Gardasil and Mortality

womenVaccination is one of public health’s greatest achievements, but today’s sociopolitical climate promotes unfounded fears. In turn, this fear-mongering has led to outbreaks of otherwise rare infectious diseases, such as measles and whooping cough. Human papillomavirus (HPV) vaccines protect against two HPV strains that cause 70 percent of cervical cancers, which itself is the second-most common type of cancer in women worldwide. Immunization has the potential to eliminate these viral strains, which would save lives and reduce health care costs — but, unfortunately, vaccine horror stories are a dime a dozen on the Internet, and HPV vaccines like Gardasil are popular targets for vaccine opponents.


Of 57 million Gardasil doses given in the United States, 40 confirmed deaths have occurred in recipients. However, these deaths were not caused by vaccination.


There are many claims flying around that Gardasil causes serious side effects, including death. However, claims that Gardasil can lead to death aren’t supported by good evidence. Generally speaking, people who make these accusations obtain their information from a publicly accessible database called the Vaccine Adverse Event Reporting System (VAERS), which collects claims of adverse events from anyone — including health care providers, patients, or family members.

What is an adverse event?

Most people don’t realize that the phrase “adverse event” cannot be used interchangeably with the term “side effect.” An adverse event is something that occurs after a vaccination — such as a headache, seizure, depression, or death. It could happen one second after being injected with a vaccine or more than a year afterward. It could be a coincidence, or it might be caused by vaccination. For example, if two weeks after receiving a flu shot I get a headache, I could legitimately claim it is an “adverse event,” even if my headache had nothing to do with the shot. An adverse event is only called a side effect if it is found to have been caused by vaccination.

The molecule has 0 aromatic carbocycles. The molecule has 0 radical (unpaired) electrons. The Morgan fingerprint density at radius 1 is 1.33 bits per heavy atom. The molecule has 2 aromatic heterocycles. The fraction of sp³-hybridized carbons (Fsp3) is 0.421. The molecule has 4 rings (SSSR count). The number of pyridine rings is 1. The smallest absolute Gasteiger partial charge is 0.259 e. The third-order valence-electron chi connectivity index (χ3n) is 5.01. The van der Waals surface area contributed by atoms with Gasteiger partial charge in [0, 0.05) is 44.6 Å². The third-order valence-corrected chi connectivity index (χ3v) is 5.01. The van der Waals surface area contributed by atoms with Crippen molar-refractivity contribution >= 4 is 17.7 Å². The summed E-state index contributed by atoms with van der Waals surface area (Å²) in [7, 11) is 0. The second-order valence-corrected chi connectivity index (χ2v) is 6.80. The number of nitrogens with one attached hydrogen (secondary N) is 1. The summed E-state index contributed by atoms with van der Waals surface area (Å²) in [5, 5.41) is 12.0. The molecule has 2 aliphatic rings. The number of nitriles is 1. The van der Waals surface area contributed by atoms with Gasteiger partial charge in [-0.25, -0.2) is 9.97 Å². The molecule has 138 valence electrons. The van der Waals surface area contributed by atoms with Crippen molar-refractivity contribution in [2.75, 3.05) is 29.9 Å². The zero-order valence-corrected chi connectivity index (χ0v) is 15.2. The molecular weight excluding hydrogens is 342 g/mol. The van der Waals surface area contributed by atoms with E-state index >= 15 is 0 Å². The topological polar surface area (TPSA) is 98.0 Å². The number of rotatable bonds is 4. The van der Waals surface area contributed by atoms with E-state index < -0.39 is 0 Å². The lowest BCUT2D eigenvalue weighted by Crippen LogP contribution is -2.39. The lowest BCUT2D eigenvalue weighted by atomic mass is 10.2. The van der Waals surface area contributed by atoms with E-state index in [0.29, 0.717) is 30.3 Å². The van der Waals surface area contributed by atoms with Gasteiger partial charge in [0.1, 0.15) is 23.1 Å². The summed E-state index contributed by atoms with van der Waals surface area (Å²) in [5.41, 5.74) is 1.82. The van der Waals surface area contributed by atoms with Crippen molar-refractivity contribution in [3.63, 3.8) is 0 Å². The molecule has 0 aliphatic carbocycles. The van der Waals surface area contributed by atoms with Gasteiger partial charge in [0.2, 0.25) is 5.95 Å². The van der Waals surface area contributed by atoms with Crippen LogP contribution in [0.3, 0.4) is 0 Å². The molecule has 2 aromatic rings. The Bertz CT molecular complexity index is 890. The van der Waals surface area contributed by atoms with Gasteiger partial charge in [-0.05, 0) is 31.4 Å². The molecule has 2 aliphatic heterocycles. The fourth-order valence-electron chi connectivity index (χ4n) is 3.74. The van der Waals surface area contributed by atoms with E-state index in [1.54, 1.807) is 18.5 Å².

What is VAERS?

Despite its occasional misrepresentation in print media, social media, and the blogosphere, VAERS is not a source of information about verified side effects — it is a database of adverse events that have been self-reported by the public. Anyone can submit a report to VAERS — heck, I could claim that the flu shot gave me telekinetic powers in addition to that headache, and it would be recorded in the database. That doesn’t mean that you should worry about coming down with a nasty case of telekinesis after getting a flu shot at the corner drug store. Continue reading

Let’s Talk Contraception: Emergency Contraception

The Centers for Disease Control and Prevention (CDC) recently reported that 1 in 9 American women — 11 percent — has used the “morning-after pill.” This means that in the United States, 5.8 million sexually active women between the ages of 15 and 44 have used emergency contraception, an increase in use of 4.2 percent from 2002. Most women say their reasons for using emergency contraception are because they engaged in unprotected sex or feared that their method of contraception failed.


The best way to prevent pregnancy is reliable birth control. But sometimes we need a back-up method.


It has also been reported that half of all pregnancies in the United States are unintended. For that reason, the availability of a range of contraceptive options is very important. Emergency contraception is the last choice for a woman to decrease her chance of becoming pregnant after unprotected sex. There are several products available for emergency contraception in the United States. There are many options, and they include: